Scenes from a coffee shop

My usual seat in the front corner of Intelligentsia on Randolph was taken. I retreated to a tiny table in the back of the café, under a barrel light fixture with vintage bulbs. The glowing filaments gave off a deceptive warmth.Behind the bar, the fashionably bored baristas I've come to recognize (one I lovingly refer to as "hipster Jesus") spend five minutes making one cup of coffee and carve out intricate designs in the foam of the lattes. I order plain coffee, take it without milk or sugar, in large part because I can't imagine disturbing their art by taking that first sip.

People get lost on their way to the bathroom. This is not a big café, but it's easy to be intimidated here. If it's possible for a space to be aloof… I appointed myself to the post of bathroom-key director: They're next to the pastry case, attached to the ends of wooden spoons.

The view on the world from that corner was simply wonderful: Hipsters in shabby clothes I can only assume they bought to offset the cost of their iPhones and MacBook Pros. Tourists lugging their carry-on suitcases and bags full of purchases from a day on Michigan Avenue. Business people gossiping under the guise of a quick meeting outside the office. Ambitious Columbia students getting a jump on the semester, studying hastily scrawled note cards and jotting thoughts into spiral-bound notebooks.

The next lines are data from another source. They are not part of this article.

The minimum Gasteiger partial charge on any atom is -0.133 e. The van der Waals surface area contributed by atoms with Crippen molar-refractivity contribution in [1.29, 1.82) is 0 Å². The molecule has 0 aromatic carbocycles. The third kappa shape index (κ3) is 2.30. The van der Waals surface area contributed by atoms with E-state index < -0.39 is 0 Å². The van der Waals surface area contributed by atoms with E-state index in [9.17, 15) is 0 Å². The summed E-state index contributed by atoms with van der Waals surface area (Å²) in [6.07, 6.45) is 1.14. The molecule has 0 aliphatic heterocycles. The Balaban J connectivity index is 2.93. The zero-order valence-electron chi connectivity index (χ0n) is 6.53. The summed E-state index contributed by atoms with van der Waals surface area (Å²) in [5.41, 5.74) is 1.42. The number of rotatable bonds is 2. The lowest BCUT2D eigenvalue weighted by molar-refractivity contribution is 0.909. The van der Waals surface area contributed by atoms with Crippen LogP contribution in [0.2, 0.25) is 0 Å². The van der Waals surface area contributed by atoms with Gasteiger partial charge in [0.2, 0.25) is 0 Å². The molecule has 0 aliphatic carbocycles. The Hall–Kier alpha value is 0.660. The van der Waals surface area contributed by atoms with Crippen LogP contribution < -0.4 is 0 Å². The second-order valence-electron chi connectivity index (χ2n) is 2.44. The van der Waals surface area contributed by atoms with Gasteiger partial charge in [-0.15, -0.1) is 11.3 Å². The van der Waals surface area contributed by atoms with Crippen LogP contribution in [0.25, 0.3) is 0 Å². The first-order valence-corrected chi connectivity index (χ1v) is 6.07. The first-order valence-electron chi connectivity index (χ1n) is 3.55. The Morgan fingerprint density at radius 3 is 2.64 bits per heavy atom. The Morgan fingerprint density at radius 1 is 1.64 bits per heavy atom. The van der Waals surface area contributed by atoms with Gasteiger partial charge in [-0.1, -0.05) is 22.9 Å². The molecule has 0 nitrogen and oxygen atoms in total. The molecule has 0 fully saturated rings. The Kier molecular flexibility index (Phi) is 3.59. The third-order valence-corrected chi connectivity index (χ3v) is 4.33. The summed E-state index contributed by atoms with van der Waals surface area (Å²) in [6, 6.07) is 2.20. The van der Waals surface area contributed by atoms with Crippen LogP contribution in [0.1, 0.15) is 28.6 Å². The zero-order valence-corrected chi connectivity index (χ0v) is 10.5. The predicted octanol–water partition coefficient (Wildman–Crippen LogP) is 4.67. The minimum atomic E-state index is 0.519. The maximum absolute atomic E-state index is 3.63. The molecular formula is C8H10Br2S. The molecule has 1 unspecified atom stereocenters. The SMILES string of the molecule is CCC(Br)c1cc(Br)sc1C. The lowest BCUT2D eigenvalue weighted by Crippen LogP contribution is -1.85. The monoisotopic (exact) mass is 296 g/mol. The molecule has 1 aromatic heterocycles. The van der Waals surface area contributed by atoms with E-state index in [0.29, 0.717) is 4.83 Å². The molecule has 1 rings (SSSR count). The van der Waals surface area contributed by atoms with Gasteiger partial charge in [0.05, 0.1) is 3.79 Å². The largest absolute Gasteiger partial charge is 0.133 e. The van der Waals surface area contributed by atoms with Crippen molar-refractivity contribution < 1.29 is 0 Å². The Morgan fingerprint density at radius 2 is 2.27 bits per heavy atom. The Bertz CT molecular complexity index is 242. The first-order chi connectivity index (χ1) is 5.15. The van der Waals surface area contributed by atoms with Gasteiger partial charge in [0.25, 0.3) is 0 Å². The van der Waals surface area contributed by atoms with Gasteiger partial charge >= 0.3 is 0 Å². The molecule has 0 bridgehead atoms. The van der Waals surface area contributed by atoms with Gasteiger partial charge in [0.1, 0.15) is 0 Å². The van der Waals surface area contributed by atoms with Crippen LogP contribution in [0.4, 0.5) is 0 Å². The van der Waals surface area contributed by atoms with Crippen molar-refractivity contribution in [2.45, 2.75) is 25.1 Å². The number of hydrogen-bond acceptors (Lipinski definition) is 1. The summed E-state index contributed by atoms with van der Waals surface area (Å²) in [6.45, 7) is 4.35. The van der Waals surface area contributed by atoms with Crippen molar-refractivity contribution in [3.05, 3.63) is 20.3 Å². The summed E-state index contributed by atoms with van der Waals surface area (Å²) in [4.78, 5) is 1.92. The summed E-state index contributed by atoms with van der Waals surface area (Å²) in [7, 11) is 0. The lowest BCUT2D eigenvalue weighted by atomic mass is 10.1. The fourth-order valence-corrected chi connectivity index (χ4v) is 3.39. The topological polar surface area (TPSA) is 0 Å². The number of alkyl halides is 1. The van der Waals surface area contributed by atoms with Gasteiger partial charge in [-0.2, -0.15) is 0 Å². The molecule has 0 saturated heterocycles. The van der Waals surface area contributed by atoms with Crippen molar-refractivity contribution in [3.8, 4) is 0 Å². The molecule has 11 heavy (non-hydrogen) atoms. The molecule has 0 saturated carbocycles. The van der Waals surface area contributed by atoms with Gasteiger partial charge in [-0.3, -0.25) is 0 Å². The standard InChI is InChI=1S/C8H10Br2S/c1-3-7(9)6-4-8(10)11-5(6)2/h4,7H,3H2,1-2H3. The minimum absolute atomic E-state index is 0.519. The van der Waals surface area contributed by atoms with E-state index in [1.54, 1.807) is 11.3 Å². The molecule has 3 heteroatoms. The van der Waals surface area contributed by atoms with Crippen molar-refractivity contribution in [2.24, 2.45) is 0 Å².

A little girl in a full-length, cotton candy–pink jacket and matching earmuffs, preened her younger brother, retying his scarf and smoothing his hood, while their mother ordered her latte.

Two employees, one buffalo plaid–clad and another Sinead O'Connor–buzzed, interviewed a barista hopeful at the bar along the wall. Coffee dreamer was describing the most recent coffees he'd tasted: like biting into a blueberry; creamy and juicy like peaches.

A man bundled in a long wool coat and purple scarf, fresh out of the office for the day, walked in with a homeless-looking woman. If she wasn't homeless, she was at least from a far different walk of life than his. He bought her a latte, chatted as they waited. He walked out with her, like they'd become friends during their short time together. It's not the sort of thing you see happen here. There are panhandlers lining the sidewalks that border Macy's on State Street, knowing they'll collect at least a bit of change from the wide-eyed tourists clamoring to see the holiday windows and famous Marshall Field's clock. But there's rarely any interaction. Refreshing.

Two music students living on opposite ends of town — Jonathan's at Northwestern and John David's at St. Xavier — met in the middle. They were comparing latte art, conspiring over YouTube videos on a tiny iPhone screen, talking about trumpet fanfares and composing new works. "I'd take Berlioz over Wagner any day." I butted in on their conversation; Jonathan used the word "sanguine" in casual conversation. We're Facebook friends now. As I packed up my computer to leave the shop for the day, they were talking about movies from childhood: Rockadoodle and The Brave Little Toaster.

The coffee wasn't good today, though it was made with love: It was bitter; it tasted nothing like biting into a blueberry and had none of the toothsome, sexual qualities of a peach. And I got none of the work done I'd intended to do; my wandering eyes and curious ears got the best of me this time. But I got my three dollars' worth in caffeine jitters and people watching. Work can wait until I'm alone in my apartment, now a bare-walled maze of heavy moving boxes; today wasn't a day to let the world pass me by.